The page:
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Syringe Access Victory in North Carolina

In the closing week of June, both branches of the North Carolina legislature passed H.B. 972, which would legalize syringe services programs (SSPs) in the state–as part of a bipartisan effort focused on the health of people who inject drugs, the communities they live in, and the safety of emergency and law enforcement personnel from accidental needlesticks. When signed by the Governor, the bill will allow the Department of Health and community-based organizations to legally distribute sterile-injection supplies, naloxone, and safely dispose of used needles.

The provisions legalizing SSPs, paired with a variety of other law enforcement regulations, have been advocated by the North Carolina Harm Reduction Coalition (NCHRC) for the last several years. Robert Childs, Executive Director of NCHRC, when asked about the bill by a local news outlet, stated:

“It’s going to help a lot of community-based organizations and health departments to help people in need, and it’s going to allow people to have a second chance in life. That’s what we’re all about. Let’s give them a second chance so they can reconnect with their family. They can reconnect with their loved ones and friends and get opportunities for recovery.”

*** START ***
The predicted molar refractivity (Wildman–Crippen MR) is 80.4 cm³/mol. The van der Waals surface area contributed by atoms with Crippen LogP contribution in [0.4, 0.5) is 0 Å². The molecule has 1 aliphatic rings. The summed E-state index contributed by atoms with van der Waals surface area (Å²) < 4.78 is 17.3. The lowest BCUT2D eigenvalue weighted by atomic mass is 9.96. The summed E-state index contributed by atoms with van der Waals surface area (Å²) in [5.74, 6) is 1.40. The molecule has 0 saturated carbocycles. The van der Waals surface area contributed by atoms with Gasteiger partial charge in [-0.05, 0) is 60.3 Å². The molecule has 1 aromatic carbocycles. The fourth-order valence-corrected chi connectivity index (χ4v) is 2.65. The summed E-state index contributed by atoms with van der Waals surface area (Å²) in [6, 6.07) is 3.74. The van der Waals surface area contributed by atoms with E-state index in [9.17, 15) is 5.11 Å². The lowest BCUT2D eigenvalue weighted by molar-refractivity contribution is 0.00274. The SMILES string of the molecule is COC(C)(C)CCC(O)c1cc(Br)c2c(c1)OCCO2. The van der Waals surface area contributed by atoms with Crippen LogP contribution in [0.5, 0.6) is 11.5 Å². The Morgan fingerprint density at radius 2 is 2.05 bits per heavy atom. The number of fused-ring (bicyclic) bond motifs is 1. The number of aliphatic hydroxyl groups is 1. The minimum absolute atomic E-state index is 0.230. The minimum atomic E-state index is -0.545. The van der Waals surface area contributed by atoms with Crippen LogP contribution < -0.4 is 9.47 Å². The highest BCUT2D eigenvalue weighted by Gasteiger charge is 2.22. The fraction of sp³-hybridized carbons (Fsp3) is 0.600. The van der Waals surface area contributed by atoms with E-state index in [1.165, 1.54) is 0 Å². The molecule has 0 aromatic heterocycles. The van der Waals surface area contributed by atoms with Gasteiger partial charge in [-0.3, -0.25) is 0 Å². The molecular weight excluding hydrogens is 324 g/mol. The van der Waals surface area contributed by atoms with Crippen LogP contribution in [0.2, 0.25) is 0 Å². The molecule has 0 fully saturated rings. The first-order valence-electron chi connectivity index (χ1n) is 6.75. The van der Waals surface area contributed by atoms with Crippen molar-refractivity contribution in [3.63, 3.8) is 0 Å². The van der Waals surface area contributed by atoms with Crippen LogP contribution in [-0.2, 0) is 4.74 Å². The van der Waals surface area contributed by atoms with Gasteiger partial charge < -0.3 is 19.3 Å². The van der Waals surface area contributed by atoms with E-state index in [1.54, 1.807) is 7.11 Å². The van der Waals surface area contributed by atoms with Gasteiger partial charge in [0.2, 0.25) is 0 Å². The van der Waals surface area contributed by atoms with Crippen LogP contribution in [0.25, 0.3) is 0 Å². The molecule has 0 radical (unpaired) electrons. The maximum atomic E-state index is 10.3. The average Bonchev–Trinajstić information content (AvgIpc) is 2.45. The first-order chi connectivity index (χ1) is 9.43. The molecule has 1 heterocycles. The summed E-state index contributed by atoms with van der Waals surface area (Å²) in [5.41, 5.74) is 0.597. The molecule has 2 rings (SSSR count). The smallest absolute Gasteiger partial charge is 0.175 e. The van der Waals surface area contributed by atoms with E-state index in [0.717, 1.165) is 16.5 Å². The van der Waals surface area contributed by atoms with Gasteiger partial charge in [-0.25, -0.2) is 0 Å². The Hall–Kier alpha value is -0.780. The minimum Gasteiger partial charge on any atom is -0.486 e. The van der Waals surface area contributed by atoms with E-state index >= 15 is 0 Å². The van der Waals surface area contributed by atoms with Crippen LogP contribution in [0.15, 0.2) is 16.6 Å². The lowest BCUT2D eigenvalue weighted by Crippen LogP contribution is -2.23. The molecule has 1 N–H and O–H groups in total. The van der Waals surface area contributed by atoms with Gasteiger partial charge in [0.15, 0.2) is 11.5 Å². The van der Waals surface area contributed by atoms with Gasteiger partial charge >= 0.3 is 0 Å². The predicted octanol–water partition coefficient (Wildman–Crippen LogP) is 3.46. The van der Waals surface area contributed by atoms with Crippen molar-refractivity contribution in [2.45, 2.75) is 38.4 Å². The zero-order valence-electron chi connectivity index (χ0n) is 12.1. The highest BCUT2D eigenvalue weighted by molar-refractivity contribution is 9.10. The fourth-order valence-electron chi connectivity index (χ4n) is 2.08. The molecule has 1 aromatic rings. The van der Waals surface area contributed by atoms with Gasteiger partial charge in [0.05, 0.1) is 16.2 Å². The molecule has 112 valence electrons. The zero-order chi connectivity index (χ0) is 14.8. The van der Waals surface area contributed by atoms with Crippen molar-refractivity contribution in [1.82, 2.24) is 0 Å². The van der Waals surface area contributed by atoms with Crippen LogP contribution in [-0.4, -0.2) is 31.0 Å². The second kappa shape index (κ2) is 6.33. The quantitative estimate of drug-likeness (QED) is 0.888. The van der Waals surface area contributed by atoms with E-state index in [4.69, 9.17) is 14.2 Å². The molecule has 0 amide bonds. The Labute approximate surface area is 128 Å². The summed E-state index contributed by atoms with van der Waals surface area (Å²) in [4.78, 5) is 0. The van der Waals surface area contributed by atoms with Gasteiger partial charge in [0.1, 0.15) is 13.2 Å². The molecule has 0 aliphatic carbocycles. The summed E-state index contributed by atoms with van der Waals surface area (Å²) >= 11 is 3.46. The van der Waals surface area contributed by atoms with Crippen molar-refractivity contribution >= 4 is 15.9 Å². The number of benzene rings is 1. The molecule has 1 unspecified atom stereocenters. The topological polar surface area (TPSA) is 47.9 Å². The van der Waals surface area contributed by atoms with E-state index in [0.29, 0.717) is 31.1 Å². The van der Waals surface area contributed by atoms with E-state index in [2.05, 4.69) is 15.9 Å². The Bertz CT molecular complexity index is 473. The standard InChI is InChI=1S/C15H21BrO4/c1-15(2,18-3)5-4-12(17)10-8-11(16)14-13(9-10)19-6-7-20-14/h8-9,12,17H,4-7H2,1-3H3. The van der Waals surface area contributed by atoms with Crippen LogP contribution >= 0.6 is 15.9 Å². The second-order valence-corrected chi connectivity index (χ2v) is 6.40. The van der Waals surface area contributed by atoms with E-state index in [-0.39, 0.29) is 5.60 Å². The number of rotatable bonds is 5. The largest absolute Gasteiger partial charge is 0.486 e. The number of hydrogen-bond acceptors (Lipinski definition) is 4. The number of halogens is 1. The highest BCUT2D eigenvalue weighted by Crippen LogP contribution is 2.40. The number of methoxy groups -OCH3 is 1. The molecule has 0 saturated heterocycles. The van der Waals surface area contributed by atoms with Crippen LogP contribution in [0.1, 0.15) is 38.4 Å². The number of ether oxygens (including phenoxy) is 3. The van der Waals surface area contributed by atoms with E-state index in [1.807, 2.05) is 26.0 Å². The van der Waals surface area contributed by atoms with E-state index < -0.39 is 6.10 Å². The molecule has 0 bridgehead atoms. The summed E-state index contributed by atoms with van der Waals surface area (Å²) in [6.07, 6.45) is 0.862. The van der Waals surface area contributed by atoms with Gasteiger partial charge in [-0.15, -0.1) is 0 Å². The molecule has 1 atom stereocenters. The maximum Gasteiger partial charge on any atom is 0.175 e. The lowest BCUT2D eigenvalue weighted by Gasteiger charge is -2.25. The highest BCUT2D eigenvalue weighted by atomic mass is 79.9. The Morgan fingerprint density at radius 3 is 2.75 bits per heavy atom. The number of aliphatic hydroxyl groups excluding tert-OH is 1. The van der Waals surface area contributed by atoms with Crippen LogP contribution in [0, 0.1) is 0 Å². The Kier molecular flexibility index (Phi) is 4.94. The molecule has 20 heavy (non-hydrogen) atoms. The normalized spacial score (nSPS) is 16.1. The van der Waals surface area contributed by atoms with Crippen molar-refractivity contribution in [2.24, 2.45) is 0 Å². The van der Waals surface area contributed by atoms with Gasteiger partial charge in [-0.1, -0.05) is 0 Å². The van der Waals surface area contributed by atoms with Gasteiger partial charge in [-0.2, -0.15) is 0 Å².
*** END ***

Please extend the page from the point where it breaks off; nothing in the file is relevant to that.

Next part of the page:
In early June the Centers for Disease Control and Prevention identified 220 counties most at-risk for an outbreak of HIV/HCV linked to injection-drug use like the one we saw last year in Scott County, Indiana. The highest concentration of vulnerable counties lay in central Appalachia, with several in western North Carolina. Legalized SSPs will be crucial in addressing that risk and preventing what could be an impending outbreak. This bill, if signed and passed, is coming at a crucial time. With the opioid crisis as a particular reason for passing the bill, it is also notable that this is a significant advance in a state legislature with a Republican majority. With a realistic strategy that respects and understands local conditions, syringe services proponents are able to make gains.

The provisions allowing for community-based organizations to distribute naloxone as part of their syringe access services is equally welcome. NCHRC spent years campaigning for expansive access to naloxone for people who inject drugs in the state, and their naloxone distribution program has reported playing a role in reversing 3,345 overdoses since its inception. While naloxone distribution was legalized in April of 2013 and has seen broad implementation since then, SSPs are excellent outreach tools for putting life-saving naloxone in the hands of the most at-risk injectors, and it is encouraging to see the North Carolina legislature recognized the opportunity presented here.

AIDS United applauds the advocacy efforts of Robert, the North Carolina Harm Reduction Coalition, and the many people working on the ground to insure that people who inject drugs in North Carolina have access to evidence-based interventions and prevention efforts. AIDS United is proud to support their advocacy and urges Governor Pat McCrory to sign the bill into law so that these programs can begin in earnest.

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Posted By: AIDS United Policy Department - Friday, July 01, 2016

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